For the student of sociology the past history and actual condition of the Don Cossacks present many other features equally interesting and instructive. He may there see, for instance, how an aristocracy can be created by military promotion, and how serfage may originate and become a recognised institution without any legislative enactment. If he takes an interest in peculiar manifestations of religious thought and feeling, he will find a rich field of investigation in the countless religious sects; and if he is a collector of quaint old customs, he will not lack occupation.
One curious custom, which has very recently died out, I may here mention by way of illustration. As the Cossacks knew very little about land-surveying, and still less about land-registration, the precise boundary between two contiguous yurts—as the communal land of a stanitsa was called—was often a matter of uncertainty and a fruitful source of disputes. When the boundary was once determined, the following method of registering it was employed. All the boys of the two stanitsas were collected and driven in a body like sheep to the intervening frontier. The whole population then walked along the frontier that had been agreed upon, and at each landmark a number of boys were soundly whipped and allowed to run home! This was done in the hope that the victims would remember, as long as they lived, the spot where they had received their unmerited castigation.* The device, I have been assured, was generally very effective, but it was not always quite successful. Whether from the castigation not being sufficiently severe, or from some other defect in the method, it sometimes happened that disputes afterwards arose, and the whipped boys, now grown up to manhood, gave conflicting testimony. When such a case occurred the following expedient was adopted. One of the oldest inhabitants was chosen as arbiter, and made to swear on the Scriptures that he would act honestly to the best of his knowledge; then taking an Icon in his hand, he walked along what he believed to be the old frontier. Whether he made mistakes or not, his decision was accepted by both parties and regarded as final. This custom existed in some stanitsas down to the year 1850, when the boundaries were clearly determined by Government officials.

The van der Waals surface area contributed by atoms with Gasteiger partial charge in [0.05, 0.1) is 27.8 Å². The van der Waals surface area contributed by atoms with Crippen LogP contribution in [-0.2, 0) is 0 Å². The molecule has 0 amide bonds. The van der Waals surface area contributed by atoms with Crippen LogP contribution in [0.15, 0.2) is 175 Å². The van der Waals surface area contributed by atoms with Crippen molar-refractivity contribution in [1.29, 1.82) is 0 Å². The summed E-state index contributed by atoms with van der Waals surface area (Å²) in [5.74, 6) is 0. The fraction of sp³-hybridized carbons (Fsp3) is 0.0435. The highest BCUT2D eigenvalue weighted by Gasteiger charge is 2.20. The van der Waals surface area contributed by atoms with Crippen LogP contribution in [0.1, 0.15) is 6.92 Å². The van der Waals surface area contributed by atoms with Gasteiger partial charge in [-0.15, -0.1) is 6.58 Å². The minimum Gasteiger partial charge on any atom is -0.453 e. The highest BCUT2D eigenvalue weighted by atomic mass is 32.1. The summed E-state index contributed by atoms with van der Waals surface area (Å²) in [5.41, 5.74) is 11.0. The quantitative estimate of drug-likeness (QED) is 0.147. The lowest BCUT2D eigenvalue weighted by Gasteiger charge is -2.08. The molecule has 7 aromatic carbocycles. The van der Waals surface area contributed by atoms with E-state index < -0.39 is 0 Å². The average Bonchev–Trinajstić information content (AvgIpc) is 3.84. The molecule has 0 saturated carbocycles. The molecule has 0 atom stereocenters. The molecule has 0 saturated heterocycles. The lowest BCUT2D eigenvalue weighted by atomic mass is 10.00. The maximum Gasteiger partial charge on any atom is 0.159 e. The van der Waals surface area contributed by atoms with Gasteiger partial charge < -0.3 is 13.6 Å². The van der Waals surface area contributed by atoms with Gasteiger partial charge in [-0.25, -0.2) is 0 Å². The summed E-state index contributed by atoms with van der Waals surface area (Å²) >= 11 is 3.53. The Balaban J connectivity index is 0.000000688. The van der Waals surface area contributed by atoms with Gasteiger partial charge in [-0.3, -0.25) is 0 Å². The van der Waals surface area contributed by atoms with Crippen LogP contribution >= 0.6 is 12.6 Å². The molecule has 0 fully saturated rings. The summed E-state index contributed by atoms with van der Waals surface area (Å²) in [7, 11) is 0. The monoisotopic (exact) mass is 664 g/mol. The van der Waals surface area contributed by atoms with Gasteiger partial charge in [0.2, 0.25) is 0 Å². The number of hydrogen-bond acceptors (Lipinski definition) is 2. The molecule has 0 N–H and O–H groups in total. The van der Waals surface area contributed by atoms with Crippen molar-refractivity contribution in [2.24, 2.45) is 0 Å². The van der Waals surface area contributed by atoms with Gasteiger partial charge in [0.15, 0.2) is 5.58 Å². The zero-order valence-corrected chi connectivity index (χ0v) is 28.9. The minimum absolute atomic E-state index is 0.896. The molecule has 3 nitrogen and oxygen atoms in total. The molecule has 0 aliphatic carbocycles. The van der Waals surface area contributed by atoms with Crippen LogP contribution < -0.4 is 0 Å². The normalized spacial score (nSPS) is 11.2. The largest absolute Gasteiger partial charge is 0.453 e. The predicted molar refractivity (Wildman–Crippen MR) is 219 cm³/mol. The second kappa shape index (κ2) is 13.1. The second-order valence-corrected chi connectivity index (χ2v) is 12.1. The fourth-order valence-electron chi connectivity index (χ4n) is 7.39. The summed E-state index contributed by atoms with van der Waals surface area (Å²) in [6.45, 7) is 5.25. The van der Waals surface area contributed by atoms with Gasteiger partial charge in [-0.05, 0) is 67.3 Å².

* A custom of this kind,
I am told, existed not very long
ago in England and is still spoken of as “the beating of the
FOREIGN COLONISTS ON THE STEPPE
The Steppe—Variety of Races, Languages,
and Religions—The German
Colonists—In What Sense the Russians are an Imitative
People—The Mennonites—Climate and Arboriculture—Bulgarian
Agriculturists—Russification—A Circassian Scotchman—Numerical
Strength of the Foreign Element.